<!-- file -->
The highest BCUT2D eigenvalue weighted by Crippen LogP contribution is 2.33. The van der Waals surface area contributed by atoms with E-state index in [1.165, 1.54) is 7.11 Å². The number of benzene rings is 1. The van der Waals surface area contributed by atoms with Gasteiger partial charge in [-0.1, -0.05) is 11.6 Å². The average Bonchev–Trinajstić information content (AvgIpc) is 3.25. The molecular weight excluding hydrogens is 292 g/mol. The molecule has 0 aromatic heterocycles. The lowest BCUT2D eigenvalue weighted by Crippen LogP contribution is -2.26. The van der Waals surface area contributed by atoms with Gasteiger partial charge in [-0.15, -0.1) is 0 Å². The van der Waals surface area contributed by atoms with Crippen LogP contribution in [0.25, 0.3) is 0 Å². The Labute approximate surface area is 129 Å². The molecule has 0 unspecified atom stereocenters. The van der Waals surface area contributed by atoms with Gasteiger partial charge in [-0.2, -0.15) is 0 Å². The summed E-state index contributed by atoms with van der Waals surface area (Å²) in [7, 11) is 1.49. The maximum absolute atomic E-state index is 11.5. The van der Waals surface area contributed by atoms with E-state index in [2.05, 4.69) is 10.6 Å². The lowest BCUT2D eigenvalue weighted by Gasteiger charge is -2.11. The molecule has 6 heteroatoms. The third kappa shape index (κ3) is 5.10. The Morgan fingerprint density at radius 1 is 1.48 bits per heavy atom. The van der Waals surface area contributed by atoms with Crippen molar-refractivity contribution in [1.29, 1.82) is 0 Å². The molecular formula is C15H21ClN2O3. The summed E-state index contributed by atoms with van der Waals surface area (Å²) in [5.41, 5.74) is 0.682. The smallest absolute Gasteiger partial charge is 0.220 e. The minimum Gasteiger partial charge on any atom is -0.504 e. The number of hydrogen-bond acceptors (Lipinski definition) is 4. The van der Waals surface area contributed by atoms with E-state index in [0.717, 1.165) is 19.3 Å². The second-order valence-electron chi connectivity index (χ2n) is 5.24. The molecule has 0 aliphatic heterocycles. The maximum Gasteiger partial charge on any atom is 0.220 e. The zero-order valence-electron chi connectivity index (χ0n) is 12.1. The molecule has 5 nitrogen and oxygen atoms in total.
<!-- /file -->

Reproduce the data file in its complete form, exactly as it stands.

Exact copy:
The highest BCUT2D eigenvalue weighted by Crippen LogP contribution is 2.33. The van der Waals surface area contributed by atoms with E-state index in [1.165, 1.54) is 7.11 Å². The number of benzene rings is 1. The van der Waals surface area contributed by atoms with Gasteiger partial charge in [-0.1, -0.05) is 11.6 Å². The average Bonchev–Trinajstić information content (AvgIpc) is 3.25. The molecular weight excluding hydrogens is 292 g/mol. The molecule has 0 aromatic heterocycles. The lowest BCUT2D eigenvalue weighted by Crippen LogP contribution is -2.26. The van der Waals surface area contributed by atoms with Gasteiger partial charge in [-0.15, -0.1) is 0 Å². The van der Waals surface area contributed by atoms with Crippen LogP contribution in [0.25, 0.3) is 0 Å². The Labute approximate surface area is 129 Å². The molecule has 0 unspecified atom stereocenters. The van der Waals surface area contributed by atoms with Gasteiger partial charge in [-0.2, -0.15) is 0 Å². The summed E-state index contributed by atoms with van der Waals surface area (Å²) in [7, 11) is 1.49. The maximum absolute atomic E-state index is 11.5. The van der Waals surface area contributed by atoms with E-state index in [2.05, 4.69) is 10.6 Å². The lowest BCUT2D eigenvalue weighted by Gasteiger charge is -2.11. The molecule has 6 heteroatoms. The third kappa shape index (κ3) is 5.10. The Morgan fingerprint density at radius 1 is 1.48 bits per heavy atom. The van der Waals surface area contributed by atoms with Crippen molar-refractivity contribution in [1.29, 1.82) is 0 Å². The molecular formula is C15H21ClN2O3. The summed E-state index contributed by atoms with van der Waals surface area (Å²) in [5.41, 5.74) is 0.682. The smallest absolute Gasteiger partial charge is 0.220 e. The minimum Gasteiger partial charge on any atom is -0.504 e. The number of hydrogen-bond acceptors (Lipinski definition) is 4. The van der Waals surface area contributed by atoms with E-state index in [0.717, 1.165) is 19.3 Å². The second-order valence-electron chi connectivity index (χ2n) is 5.24. The molecule has 0 aliphatic heterocycles. The maximum Gasteiger partial charge on any atom is 0.220 e. The zero-order valence-electron chi connectivity index (χ0n) is 12.1. The molecule has 5 nitrogen and oxygen atoms in total.